|(photo off net)|
Many of you will know Highclere Castle as Downton Abbey. I'd never been before, but while looking for a 10k race to replace this weekend's Winchester Half, I came across the Highclere Castle Challenge, and we accordingly spent an hour this morning racing round the park and estate with four hundred or so other runners.
It was misty when we arrived and the parkland looked very eerie and beautiful as the early morning sunshine tried to break through....
We made our way over to collect numbers and had a look at the course map (showing various
I started at the front today, because I've been getting grumpy having to wade through runners before I can get into my stride. As a result, there was a huge surge of energy as the front runners sped off down the hill.
We started out over the park, over long, wet grass which isn't the easiest surface to run on, and then turned left out along a lane that wound up and down and round about until it reached the castle. It's a very beautiful building and I had a bit of time to admire it as we ran past. I want to go back and visit when it's open to the public.
The course took us along tarmac for a mile or so (they'd put in a detour to avoid mud, much to mine and M's disappointment, although everyone else seemed relieved at this!) and then went off through pine forest along a gravel track. Once we'd done the first couple of miles I felt I'd warmed up and my pace started to flow better. I picked up some speed and started to overtake, instead of being overtaken, which always feels good. As usual, I'd clocked a few runners ahead of me who'd gone past me at the start that I knew I wanted to reel in, so I kept my focus lightly on them and gradually the distance between us began to wear down.
The hills were my friends and I overtook more people on them, then got past the people I'd had my eye on. I knew I was running faster than last week and the knee was holding up well so I decided to give it a bit of a test and kept my pace up.
A lady kept running past me, then I'd catch her on the hills, then she'd zoom past again. I suspected she was a novice runner because the more experienced ones keep an even pace and can run all the way up the hills. We fell in together at mile 5 and I congratulated her as she came past me again. She steadied her pace and we chatted a bit. This was her first 10k! I thought she was doing brilliantly and told her so.
I knew there was a final hill to come and warned her it was ahead, but where I knew I needed to hold something back to get up it and be able to sprint the final km strongly home, she cracked on and then half way up the hill flagged so I went past.
We could see the finish about half a km away, but I knew from my watch that we were only at 8.5km and had another 1.5 to run. Sure enough, the marshals turned us away and we headed off in the opposite direction. The lady ahead of me groaned and her pace slowed. Races are so much about the mental approach. Because I'd been prepared for the extra loop it didn't effect me, but it really got to her. We ran together for a bit, and it turned out this was only her second 10k. A little ahead of us a lady in a green t-shirt looked to me catchable. I suggested we aimed to overtake her, thinking it might boost my running companion's morale, but she didn't feel able, so I went on on my own.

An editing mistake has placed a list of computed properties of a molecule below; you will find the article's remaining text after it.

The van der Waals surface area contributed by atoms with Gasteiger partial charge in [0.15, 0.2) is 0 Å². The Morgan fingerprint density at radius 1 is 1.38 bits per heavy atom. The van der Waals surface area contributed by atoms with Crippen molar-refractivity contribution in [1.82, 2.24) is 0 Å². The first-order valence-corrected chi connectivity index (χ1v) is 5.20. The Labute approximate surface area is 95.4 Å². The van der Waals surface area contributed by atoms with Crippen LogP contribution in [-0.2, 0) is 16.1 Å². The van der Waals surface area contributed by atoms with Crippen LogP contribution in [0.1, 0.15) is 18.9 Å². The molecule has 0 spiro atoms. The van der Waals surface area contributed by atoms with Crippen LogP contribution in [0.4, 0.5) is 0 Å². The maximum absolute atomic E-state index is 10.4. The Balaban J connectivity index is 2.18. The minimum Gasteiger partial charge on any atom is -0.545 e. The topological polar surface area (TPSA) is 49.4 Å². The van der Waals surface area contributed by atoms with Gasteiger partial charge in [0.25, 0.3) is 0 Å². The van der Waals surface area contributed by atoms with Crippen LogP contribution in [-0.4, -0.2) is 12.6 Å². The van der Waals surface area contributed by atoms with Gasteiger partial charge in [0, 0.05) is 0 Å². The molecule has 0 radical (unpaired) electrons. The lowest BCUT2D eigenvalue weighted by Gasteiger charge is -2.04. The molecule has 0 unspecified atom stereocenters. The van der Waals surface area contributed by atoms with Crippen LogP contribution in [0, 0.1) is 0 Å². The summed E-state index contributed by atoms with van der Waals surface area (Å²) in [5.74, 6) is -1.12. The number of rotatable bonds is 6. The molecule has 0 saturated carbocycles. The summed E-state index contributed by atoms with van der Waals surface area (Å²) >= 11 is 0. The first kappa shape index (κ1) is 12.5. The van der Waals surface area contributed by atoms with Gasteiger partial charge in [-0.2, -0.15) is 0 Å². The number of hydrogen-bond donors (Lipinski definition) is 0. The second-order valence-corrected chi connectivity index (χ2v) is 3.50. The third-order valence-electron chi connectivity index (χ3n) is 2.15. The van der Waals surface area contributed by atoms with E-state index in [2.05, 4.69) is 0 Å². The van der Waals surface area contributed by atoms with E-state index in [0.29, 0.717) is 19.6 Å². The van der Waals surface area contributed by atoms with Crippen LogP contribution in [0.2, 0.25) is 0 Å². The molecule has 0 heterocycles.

When I caught the lady in green I could hear she was breathing heavily. You could tell from the way she was running that she didn't have much left in the tank whereas I was feeling strong and had energy left for the finish, thanks to conserving it earlier. I drew level; she made a valiant effort to keep up but I knew she wouldn't. It felt good to run strongly past her and gave me a boost that fired more energy into my legs.
Next up was a chap I'd been running near for most of the race, only he'd gone ahead a km or two back. Now I could see he too was paying the price for having pushed too fast too soon. I suspected he was also new to running the distance, so I called out some encouragement as I went past, and he told me my footsteps behind him had spurred him on a bit but now he was fading again. Follow me, I suggested, I'll get you there. But by now we were in the final 800m and I knew I'd got energy left over to sprint, so I picked up the pace and he just didn't have the oomph to stay with me.
One of the things you fear when you're sprinting ahead to the finish is that someone will come up behind you and overtake. All the power in a sprint is with the person behind- they've got all the information and then can choose to sit on your heels and time their overtake to maximum impact, ie so close to the line you won't have time to catch them. I know- I've done this myself before :o)
I was running hard and could hear voices and footfalls behind me, so I pushed as much as I could and then risked a glance behind to see how close they were. Relieved, I realised they were too far behind to catch me. I could see from my watch I was going to beat last week's time by five minutes, so I ran as fast as I could and crossed the line feeling thrilled at the way the race had gone. Five minutes faster than last week and no knee pain.
The Clarendon half next weekend is looking healthier than it has in a while!
The race was topped off by M receiving an age category prize from Lady Carnarvon for being the fastest old man in his age group :o)
What a fantastic race- we will be back!
How was your weekend?